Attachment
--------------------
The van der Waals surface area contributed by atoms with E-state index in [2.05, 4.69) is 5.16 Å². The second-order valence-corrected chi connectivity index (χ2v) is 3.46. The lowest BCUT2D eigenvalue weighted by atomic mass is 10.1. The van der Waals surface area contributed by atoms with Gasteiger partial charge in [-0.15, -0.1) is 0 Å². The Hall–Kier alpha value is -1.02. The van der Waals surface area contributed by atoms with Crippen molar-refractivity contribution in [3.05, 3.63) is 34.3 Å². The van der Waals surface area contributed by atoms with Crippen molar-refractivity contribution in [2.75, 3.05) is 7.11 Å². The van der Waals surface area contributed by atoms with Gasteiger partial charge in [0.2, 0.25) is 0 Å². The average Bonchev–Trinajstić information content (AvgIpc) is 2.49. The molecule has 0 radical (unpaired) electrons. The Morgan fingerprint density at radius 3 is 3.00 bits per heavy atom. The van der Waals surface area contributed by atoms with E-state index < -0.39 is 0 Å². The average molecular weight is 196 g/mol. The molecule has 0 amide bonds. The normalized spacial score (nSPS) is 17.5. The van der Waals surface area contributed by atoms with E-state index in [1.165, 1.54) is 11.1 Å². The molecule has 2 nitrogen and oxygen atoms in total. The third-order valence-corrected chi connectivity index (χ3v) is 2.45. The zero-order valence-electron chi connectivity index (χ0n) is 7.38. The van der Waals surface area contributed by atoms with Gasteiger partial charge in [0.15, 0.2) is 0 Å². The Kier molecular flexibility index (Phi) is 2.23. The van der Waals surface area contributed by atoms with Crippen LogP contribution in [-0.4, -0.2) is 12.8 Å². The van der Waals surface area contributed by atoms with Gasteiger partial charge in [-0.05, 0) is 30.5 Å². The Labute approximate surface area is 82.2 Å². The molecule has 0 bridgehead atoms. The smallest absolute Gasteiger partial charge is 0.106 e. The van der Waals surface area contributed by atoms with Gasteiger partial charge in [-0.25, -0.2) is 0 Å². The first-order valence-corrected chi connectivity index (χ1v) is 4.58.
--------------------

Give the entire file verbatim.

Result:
The van der Waals surface area contributed by atoms with E-state index in [2.05, 4.69) is 5.16 Å². The second-order valence-corrected chi connectivity index (χ2v) is 3.46. The lowest BCUT2D eigenvalue weighted by atomic mass is 10.1. The van der Waals surface area contributed by atoms with Gasteiger partial charge in [-0.15, -0.1) is 0 Å². The Hall–Kier alpha value is -1.02. The van der Waals surface area contributed by atoms with Crippen molar-refractivity contribution in [3.05, 3.63) is 34.3 Å². The van der Waals surface area contributed by atoms with Crippen molar-refractivity contribution in [2.75, 3.05) is 7.11 Å². The van der Waals surface area contributed by atoms with Gasteiger partial charge in [0.2, 0.25) is 0 Å². The average Bonchev–Trinajstić information content (AvgIpc) is 2.49. The molecule has 0 radical (unpaired) electrons. The Morgan fingerprint density at radius 3 is 3.00 bits per heavy atom. The van der Waals surface area contributed by atoms with E-state index < -0.39 is 0 Å². The average molecular weight is 196 g/mol. The molecule has 0 amide bonds. The normalized spacial score (nSPS) is 17.5. The van der Waals surface area contributed by atoms with E-state index in [1.165, 1.54) is 11.1 Å². The molecule has 2 nitrogen and oxygen atoms in total. The third-order valence-corrected chi connectivity index (χ3v) is 2.45. The zero-order valence-electron chi connectivity index (χ0n) is 7.38. The van der Waals surface area contributed by atoms with Gasteiger partial charge in [0.15, 0.2) is 0 Å². The Kier molecular flexibility index (Phi) is 2.23. The van der Waals surface area contributed by atoms with Crippen LogP contribution in [-0.4, -0.2) is 12.8 Å². The van der Waals surface area contributed by atoms with Gasteiger partial charge in [-0.05, 0) is 30.5 Å². The Labute approximate surface area is 82.2 Å². The molecule has 0 bridgehead atoms. The smallest absolute Gasteiger partial charge is 0.106 e. The van der Waals surface area contributed by atoms with Gasteiger partial charge in [-0.25, -0.2) is 0 Å². The first-order valence-corrected chi connectivity index (χ1v) is 4.58.